In a new series, chef, food writer and Borough Market blogger Luke Mackay talks about his life-long relationship with food, cooking and the Market
Words: Luke Mackay
Image: John Holdship
I ‘discovered’ Borough Market at the end of the last century, in my very early twenties when I made mostly terrible decisions involving paisley shirts, chunky brogues, bad relationships and worse booze. I thought vaguely at that point that I might be a journalist or a park ranger. Maybe join the marines if I could somehow shed the incredible laziness and debilitating procrastination.
I lost the (then) love of my life in Bristol, lay crying in a Malawian hammock for six months and then, like a rubbish Dick Whittington, turned up in London Town bereft of booted cats, gold paved streets and any ideas.
I’m not sure exactly when I found Borough Market; it might have been as the nineties blurred into the noughties: when kimchi and cereal cafes weren’t a thing and Gordon Ramsay still cooked food. The London Food Revolution hadn’t happened yet, but in one slightly grimy corner of Southwark, surrounded by aged comte, opera-singing green grocers and hanging game, mine did.
I had always liked cooking, mainly because it made people (girls) like me more and meant that in a grotty university house I never had to wash up, but I wasn’t what you would call a ‘foodie’. As an illustration of how the food scene in this country has changed, I’d never eaten pesto. Never heard of it. I had lost my virginity, attained an average degree, crashed a car and had my heart broken but I’d never seen a jar of pesto.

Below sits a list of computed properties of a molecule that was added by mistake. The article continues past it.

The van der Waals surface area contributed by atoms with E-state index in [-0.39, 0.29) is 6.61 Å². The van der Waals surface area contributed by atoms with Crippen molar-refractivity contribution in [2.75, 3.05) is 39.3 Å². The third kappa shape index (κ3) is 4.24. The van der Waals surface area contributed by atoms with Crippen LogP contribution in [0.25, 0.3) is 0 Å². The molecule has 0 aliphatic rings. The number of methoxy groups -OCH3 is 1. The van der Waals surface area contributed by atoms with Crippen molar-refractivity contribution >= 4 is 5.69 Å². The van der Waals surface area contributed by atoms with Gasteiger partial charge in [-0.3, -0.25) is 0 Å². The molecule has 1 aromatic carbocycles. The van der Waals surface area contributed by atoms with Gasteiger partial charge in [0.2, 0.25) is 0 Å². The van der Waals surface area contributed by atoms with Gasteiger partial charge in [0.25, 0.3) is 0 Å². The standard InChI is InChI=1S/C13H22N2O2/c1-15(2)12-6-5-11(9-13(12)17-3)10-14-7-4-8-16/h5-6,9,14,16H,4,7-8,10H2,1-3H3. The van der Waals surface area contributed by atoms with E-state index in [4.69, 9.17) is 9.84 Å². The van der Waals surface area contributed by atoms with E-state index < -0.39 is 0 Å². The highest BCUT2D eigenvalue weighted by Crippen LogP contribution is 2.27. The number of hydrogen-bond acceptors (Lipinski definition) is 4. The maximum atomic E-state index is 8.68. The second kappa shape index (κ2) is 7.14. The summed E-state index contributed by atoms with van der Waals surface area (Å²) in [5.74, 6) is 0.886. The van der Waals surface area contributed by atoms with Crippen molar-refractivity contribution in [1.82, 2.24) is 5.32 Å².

My three-year-old son, by comparison, has the bloody stuff flowing through his veins. A glass of orange juice was still considered a ‘starter’ on certain restaurant menus and I gagged on a friend’s Parma ham because I thought it was raw bacon. These were dark times.
That first Saturday morning at Borough was a catalyst for the rest of my life. From then on, every decision that I made would be based around food. I wanted to live in a world of rare breed sausage rolls, of Essex oysters, shucked in front of your eyes, of tomatoes the like of which I had never seen before and cheese. All of the cheese. I wanted this life. I did not want to join the marines. I wanted to immerse myself in these smells, these accents. The shouting, the sizzling, the smoke.
I began to read voraciously—food writing from Elizabeth David to Jeffrey Steingarten, cookbooks from Escoffier to Oliver. I booked holidays because of the food and bored my friends to tears with cheese and charcuterie based diatribes. I cooked and cooked and cooked.
The Borough Market of my memory is always in deep, dark winter. It is cold—frosty, even—mist swirling with the smoke around the foreboding wrought iron arches. I love the dank, almost Dickensian atmosphere.
Fanning the flames
This could only be London—buses and taxis rumble past, metres away from Maria’s Market Café and her famous bubble and squeak. I walk around for hours, touching produce, talking to the most animated of suppliers. I see myself in my mind’s eye, almost 20 years ago, fanning the flames of a new passion that would define the rest of my life.